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Here's what the Budget leaks have told us so far

Peter Switzer
24 October 2022

I’ve been writing about and covering Federal Budgets since 1985 in the media and apart from what’s precisely said, the only big difference is that the level of pre-budget leaks has grown exponentially! It’s all about managing the reaction and so PR experts have had a big impact on what we learn ahead of the Treasurer’s big night, which is usually on the second Tuesday in May.

This October Budget is because we have a new Labor Government, which follows an extraordinary economic era created by what followed after we learnt the world was set to be plagued by the Coronavirus in early 2020.

This is an abnormal budget for very unusual times!

So what have we been told so far? Try these revelations:

1. Economic growth will slump from 3.5% this financial year to 1.5%.

2. There is a revenue boom from strong growth, lower unemployment and high commodity prices to the tune of $100 billion.

3. But there will be no tax cuts because it would hurt inflation.

4. That will be 3.25% next year compared to 6.1% now but will fall to 2.5% in 2024-25.

5. Planned Morrison Government spending of $21 billion will be cut to pay for Labor’s ‘pet projects’.

6. The Coalition’s infrastructure spending will be cut by $6.5 billion and $3.6 billion will be lost from public service hiring, advertising, travel and legal expenses.

A big story of this Budget will be the impact of rising interest rates amidst many rises to costs for the Government. “Apart from the spiralling costs of structural programs, such as the National Disability Insurance Scheme, which needs another $8.8 billion over the next four years alone, Dr Chalmers revealed on Sunday that interest rates had caused the welfare bill to balloon by almost $33 billion more over the same period,” reported the AFR’s Phil Coorey. “Of the blowout, almost a third, or $11.8 billion, will result from a higher-than-anticipated cost of age pension payments, followed by $10.6 billion extra for JobSeeker payments and $4.4 billion more for family assistance payments.”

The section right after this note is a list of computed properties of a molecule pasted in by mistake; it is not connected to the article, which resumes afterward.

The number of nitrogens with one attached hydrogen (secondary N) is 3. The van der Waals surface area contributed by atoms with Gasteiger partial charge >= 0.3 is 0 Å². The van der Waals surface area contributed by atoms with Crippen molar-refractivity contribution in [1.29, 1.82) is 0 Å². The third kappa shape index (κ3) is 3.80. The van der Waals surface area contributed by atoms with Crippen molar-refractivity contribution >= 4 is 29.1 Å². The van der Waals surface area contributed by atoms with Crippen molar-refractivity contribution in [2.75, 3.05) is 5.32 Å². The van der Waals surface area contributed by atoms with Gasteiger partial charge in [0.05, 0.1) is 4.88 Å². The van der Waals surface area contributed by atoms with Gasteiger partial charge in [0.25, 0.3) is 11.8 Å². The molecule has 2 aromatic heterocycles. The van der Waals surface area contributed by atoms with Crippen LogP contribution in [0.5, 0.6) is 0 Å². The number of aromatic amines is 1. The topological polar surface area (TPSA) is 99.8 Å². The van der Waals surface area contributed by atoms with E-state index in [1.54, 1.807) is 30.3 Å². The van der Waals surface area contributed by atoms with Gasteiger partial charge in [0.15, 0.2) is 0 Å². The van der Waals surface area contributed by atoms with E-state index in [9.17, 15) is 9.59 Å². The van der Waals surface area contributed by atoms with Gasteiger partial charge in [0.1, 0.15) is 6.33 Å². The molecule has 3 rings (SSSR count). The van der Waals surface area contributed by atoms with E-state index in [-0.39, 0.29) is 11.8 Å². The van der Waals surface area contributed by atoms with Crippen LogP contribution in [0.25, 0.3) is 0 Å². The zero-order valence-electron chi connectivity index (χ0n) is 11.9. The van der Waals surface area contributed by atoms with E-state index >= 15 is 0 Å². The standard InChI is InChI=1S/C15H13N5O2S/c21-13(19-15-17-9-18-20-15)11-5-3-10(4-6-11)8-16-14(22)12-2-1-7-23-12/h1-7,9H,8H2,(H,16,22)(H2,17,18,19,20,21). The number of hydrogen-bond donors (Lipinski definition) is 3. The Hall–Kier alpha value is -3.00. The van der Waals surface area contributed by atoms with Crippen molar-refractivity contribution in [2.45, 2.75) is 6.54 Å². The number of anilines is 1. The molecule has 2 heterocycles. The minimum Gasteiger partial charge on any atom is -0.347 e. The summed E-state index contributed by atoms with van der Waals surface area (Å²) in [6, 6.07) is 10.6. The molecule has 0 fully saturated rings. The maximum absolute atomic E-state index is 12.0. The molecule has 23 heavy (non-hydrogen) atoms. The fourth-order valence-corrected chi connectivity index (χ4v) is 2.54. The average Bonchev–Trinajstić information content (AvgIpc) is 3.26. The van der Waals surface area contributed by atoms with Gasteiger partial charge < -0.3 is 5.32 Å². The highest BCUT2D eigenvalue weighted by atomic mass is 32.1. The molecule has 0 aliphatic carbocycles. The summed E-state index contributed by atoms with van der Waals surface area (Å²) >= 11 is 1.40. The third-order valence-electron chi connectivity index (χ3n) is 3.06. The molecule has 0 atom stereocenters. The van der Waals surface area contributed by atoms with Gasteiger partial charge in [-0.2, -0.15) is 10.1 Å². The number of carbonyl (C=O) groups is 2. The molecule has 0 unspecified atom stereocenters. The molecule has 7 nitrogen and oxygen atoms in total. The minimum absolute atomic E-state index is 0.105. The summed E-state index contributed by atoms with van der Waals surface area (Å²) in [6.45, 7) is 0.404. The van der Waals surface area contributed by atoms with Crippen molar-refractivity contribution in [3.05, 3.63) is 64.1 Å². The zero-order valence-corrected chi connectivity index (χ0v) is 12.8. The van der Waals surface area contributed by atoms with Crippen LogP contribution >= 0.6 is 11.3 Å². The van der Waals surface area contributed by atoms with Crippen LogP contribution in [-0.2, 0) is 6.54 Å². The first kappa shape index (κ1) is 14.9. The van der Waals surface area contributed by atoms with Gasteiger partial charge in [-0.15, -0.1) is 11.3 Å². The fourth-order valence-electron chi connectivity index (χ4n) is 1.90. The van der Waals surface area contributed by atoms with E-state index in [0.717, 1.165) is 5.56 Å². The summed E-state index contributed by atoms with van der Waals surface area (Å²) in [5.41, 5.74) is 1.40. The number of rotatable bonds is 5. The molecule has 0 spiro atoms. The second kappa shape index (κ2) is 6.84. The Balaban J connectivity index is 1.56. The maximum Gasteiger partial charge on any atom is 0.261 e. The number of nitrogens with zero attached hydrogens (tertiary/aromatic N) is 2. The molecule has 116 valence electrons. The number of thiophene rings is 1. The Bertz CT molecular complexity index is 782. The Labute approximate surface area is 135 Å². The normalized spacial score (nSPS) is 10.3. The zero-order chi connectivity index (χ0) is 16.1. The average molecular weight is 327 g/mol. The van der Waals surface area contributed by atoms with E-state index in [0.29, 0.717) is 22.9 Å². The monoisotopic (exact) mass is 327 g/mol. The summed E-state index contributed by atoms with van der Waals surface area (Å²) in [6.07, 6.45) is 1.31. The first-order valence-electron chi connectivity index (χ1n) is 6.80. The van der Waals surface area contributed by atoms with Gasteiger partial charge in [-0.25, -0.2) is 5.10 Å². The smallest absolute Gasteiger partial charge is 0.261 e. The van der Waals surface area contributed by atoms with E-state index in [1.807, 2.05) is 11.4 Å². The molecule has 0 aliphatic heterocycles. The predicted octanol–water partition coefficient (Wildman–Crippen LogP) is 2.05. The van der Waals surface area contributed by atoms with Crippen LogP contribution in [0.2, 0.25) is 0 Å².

Welfare payments are linked to inflation by indexation and that 6.1% rise in inflation has made the Treasurer’s life a lot harder.

That’s the expected Budget story so far coming from leaks but as with most Treasurers, Dr Jim will pull a rabbit out his hat to give a positive surprise, especially for the Labor supporters who delivered the Albanese team to power.

However, new Treasurers do like to start with a horror budget to get the bad news over before the government starts to campaign for the next election in two and half years’ time. I’ve often argued that our national commitment to have a drink or two means short-term memory loss helps a Treasurer, such that many of the bad news items from the first budget are long forgotten by the time we go to the next poll, provided the economy hasn’t gone down the tubes over the three years of being in power.

By 2025, the forecasts suggest that the economy will be rebounding and the stock market would have staged a nice comeback over the preceding two years, which right now sounds perfect for the re-election of this Labor Government.

How this Budget hits business could be a curve ball that might ruin Labor’s re-election plans and will be an important test for Dr Jim’s first fiscal finance effort.

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